Subaru XT – image via zeperfs

Last week’s discussion of glazed C-pillars recalled the Subaru XT – a car I had forgotten about entirely. It was never a personal favourite, I always felt its stance and proportions were a bit off. Frankly, the passage of time hasn’t added to its charms but its recollection did prompt the memory of a nicer variation on the same theme – Pininfarina’s comely Griffe 4 concept of the same year, which we featured earlier yesterday. Continue reading “Connecting the Dots?”

1976 Triumph Toledo

This is what I have in mind when I think of a Toledo/Dolomite: one in flat burgundy paint parked outside a damp Victorian house.

There are lots of houses like this in Dublin.
There are lots of houses like this in Dublin.

It’s 1983 in the inner suburbs of Dublin and these are parked on every other street. You know the owner hates it and the next car will be a Corolla. The image is from aronline, of course.

Theme: Benchmarks – From Standard to Acclaim

The only constant is change.

1960 Standard Vanguard Vignale
1960 Standard Vanguard Vignale

What once passed for normal, becomes a rarity (think: Renault 12). Usage debases the value of language so while our words remain set on the page, the meanings attached to them drift off and new meanings, hunting for home, attach themselves. So it is that the world outside our head is unstable and shifting and the words inside our heads lose value like sweating gold coin in a sack or drachmas, lire and roubles in wallets.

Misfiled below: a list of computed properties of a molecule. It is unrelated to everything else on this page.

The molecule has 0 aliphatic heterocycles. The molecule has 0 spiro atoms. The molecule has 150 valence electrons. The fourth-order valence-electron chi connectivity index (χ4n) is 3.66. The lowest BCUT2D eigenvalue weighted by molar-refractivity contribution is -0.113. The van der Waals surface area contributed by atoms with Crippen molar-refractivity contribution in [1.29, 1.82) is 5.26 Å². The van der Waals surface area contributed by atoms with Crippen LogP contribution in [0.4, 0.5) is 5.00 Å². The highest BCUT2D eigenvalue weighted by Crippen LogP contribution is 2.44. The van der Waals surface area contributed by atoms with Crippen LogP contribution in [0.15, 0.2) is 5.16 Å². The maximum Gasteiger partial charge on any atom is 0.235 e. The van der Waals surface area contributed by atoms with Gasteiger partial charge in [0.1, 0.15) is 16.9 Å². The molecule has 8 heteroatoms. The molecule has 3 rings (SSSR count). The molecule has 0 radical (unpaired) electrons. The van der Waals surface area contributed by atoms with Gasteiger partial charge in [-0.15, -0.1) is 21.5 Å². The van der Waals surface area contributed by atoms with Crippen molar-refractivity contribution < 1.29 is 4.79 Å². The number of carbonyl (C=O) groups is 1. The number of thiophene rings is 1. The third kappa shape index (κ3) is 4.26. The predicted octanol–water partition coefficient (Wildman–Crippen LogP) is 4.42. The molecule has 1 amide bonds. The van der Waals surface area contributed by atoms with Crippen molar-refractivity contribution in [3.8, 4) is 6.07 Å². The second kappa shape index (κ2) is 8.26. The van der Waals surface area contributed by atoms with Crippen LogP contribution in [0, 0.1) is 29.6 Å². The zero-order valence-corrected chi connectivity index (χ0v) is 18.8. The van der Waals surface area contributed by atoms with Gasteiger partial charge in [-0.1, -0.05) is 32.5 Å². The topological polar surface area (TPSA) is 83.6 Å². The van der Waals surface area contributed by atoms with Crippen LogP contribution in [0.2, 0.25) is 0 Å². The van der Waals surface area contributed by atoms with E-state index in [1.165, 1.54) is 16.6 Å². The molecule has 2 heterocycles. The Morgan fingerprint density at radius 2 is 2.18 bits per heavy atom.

This is getting very post-modern, isn´t it? The word for a fixed reference changes its meaning and the thing it refers to changes as well. It´s all relative now, kids.

Continue reading “Theme: Benchmarks – From Standard to Acclaim”

Theme : Engines – The 1970 Triumph Stag V8

Ah, the Triumph Stag V8, the stuff of classic car legends.

1970 Triumph Stag V8
1970 Triumph Stag V8

It’s all there for a long chat at the pub: dashed hopes, shoddy Midlands workmanship, the dark days of British Leyland’s decline. There’s even a bit of Italian in there, as Giovanni Michelotti styled the car. The bit we’re interested in is the V8 though.

This unit was conceived in the middle of the 60s in response to the growing demands of the UK market for more powerful engines as the motorway system expanded. Continue reading “Theme : Engines – The 1970 Triumph Stag V8”

1975 Triumph Dolomite Review

Archie Vicar tests three sporting saloons: Triumph’s Dolomite, Lancia’s Fulvia and Alfa Romeo’s evergreen Giulia.

1975 Triumph Dolomite

From the Driving & Motoring Weekly Guide, 1975. Photos by Nigel de la Warr. Owing to the loss of Mr. De la Warr’s Nikons, stock photography has been used.

Small sporting saloons are becoming an important if quite tiny part of the market place. Naturally, the large family car will always remain the most popular choice for the suburban motorist and business-man on the move. But, for the fellow who likes energetic driving and who also needs to Continue reading “1975 Triumph Dolomite Review”